I’m disappointed that editors at the Boston Globe decided they needed to balance Jeff Jacoby’s column on Richard Goldstone’s remarkable mea culpa regarding Israel’s conduct in the Gaza war with a piece arguing, in essence, that Goldstone didn’t really mean it.

Goldstone, a South African judge and diplomat, headed a U.N. investigation into the Gaza war several years ago, and concluded that Israel had committed war crimes against the civilian population. The so-called Goldstone Report has been a cudgel wielded by Israel’s enemies ever since.

So it was (or, rather, should have been) big news when the Washington Post published an op-ed by Goldstone last Friday in which he says that he and his fellow investigators were way too hard on Israel and not nearly hard enough on Hamas. And he credits Israel for investigating the report’s findings while criticizing Hamas for doing nothing. Goldstone writes:

Some have suggested that it was absurd to expect Hamas, an organization that has a policy to destroy the state of Israel, to investigate what we said were serious war crimes. It was my hope, even if unrealistic, that Hamas would do so, especially if Israel conducted its own investigations. At minimum I hoped that in the face of a clear finding that its members were committing serious war crimes, Hamas would curtail its attacks. Sadly, that has not been the case. Hundreds more rockets and mortar rounds have been directed at civilian targets in southern Israel. That comparatively few Israelis have been killed by the unlawful rocket and mortar attacks from Gaza in no way minimizes the criminality. The U.N. Human Rights Council should condemn these heinous acts in the strongest terms.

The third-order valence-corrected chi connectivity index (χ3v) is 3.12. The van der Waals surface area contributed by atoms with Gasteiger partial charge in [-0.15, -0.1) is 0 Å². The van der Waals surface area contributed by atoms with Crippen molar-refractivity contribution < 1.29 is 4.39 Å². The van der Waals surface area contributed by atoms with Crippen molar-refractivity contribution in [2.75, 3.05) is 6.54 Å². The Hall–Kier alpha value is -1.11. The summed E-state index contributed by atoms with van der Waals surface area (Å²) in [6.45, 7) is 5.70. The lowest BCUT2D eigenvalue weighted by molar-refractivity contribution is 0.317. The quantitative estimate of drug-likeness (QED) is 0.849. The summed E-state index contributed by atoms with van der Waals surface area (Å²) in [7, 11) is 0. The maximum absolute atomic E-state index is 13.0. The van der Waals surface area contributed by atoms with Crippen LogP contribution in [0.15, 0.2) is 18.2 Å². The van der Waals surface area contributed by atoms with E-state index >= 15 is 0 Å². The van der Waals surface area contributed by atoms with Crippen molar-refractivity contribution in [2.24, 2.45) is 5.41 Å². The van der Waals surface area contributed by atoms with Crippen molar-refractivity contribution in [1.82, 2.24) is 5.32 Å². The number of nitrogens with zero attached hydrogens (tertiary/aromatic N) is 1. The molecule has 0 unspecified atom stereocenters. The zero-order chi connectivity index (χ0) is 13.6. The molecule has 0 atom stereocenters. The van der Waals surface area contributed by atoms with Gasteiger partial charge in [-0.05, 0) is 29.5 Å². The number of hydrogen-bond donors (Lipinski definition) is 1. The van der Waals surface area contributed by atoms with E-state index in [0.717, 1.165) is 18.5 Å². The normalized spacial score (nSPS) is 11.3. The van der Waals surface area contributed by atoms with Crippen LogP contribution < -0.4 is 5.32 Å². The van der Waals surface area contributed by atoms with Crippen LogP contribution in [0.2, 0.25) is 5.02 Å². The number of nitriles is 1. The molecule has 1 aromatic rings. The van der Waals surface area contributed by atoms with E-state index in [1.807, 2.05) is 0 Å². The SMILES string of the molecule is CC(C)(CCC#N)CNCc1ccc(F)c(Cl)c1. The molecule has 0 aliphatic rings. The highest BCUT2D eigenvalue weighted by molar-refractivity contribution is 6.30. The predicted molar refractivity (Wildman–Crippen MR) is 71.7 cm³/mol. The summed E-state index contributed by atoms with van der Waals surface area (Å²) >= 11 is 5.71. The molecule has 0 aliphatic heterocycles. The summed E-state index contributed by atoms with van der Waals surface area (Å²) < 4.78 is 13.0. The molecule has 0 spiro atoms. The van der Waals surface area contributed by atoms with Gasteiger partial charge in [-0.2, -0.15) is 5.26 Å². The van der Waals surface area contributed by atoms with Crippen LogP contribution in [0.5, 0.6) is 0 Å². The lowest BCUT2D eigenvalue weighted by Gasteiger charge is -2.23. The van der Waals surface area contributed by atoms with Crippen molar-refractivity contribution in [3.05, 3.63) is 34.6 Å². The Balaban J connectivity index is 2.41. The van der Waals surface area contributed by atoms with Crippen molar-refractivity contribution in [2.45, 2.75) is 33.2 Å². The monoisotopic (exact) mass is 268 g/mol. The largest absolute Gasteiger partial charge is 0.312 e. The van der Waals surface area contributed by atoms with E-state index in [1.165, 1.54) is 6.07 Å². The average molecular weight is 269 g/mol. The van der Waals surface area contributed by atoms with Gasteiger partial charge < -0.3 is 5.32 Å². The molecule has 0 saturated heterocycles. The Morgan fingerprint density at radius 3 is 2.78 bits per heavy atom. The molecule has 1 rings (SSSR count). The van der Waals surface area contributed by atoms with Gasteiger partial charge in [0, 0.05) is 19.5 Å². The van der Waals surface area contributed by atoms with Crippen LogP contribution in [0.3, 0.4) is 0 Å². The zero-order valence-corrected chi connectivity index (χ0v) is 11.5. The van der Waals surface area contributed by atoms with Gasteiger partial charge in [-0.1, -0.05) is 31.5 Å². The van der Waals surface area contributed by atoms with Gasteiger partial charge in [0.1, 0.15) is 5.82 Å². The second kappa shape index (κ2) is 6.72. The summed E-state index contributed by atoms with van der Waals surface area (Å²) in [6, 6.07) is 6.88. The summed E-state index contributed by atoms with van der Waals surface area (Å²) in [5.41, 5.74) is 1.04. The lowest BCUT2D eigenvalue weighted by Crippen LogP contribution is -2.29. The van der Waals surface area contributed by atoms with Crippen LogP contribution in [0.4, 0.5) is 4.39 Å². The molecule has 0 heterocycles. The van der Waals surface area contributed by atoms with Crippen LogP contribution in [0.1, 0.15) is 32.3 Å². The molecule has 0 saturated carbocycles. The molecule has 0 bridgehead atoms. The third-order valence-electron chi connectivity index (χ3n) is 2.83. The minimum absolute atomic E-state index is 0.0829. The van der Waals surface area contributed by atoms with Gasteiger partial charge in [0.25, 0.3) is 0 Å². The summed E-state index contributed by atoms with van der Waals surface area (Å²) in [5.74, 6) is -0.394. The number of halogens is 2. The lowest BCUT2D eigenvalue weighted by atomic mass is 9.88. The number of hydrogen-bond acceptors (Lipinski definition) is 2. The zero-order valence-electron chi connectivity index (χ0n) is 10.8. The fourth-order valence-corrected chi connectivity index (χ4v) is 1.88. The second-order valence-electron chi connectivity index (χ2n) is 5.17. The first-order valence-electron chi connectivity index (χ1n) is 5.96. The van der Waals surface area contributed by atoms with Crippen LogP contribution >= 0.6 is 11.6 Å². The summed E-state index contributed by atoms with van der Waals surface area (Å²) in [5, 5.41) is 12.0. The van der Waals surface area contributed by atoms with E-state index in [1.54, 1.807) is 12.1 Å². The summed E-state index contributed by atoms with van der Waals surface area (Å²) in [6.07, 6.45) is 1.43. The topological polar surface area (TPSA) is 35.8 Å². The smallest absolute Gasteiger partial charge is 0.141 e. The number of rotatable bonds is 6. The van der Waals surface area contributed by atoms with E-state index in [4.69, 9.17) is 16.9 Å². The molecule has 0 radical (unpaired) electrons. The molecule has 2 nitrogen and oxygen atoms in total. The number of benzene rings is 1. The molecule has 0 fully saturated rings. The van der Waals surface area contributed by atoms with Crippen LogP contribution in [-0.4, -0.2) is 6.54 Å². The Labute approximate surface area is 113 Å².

Other than a brief Associated Press story that ran on Monday, today is the first time the Globe has addressed Goldstone’s turnaround. Jacoby characterizes the original Goldstone Report — hyperbolically, though not without cause — as a “blood libel,” and writes, “The Goldstone report did incalculable damage to Israel’s good name. Breathlessly hyped in the media, it accelerated the already frenzied international campaign to demonize and delegitimize the Jewish state.”

The importance of Goldstone’s turnaround can’t be exaggerated. Yet running along with Jacoby’s column today is a piece by Nimer Sultany, described as “a civil rights lawyer in Israel and a doctoral candidate at Harvard Law School,” accusing Goldstone of giving in to pressure from fellow Jews and of making another Israeli incursion into Gaza more likely.

“The lingering question,” Sultany writes, “is whether Goldstone can look hundreds of Palestinian civilian victims in the eye and say he stood up for them in the face of severe Israeli and American criticism.”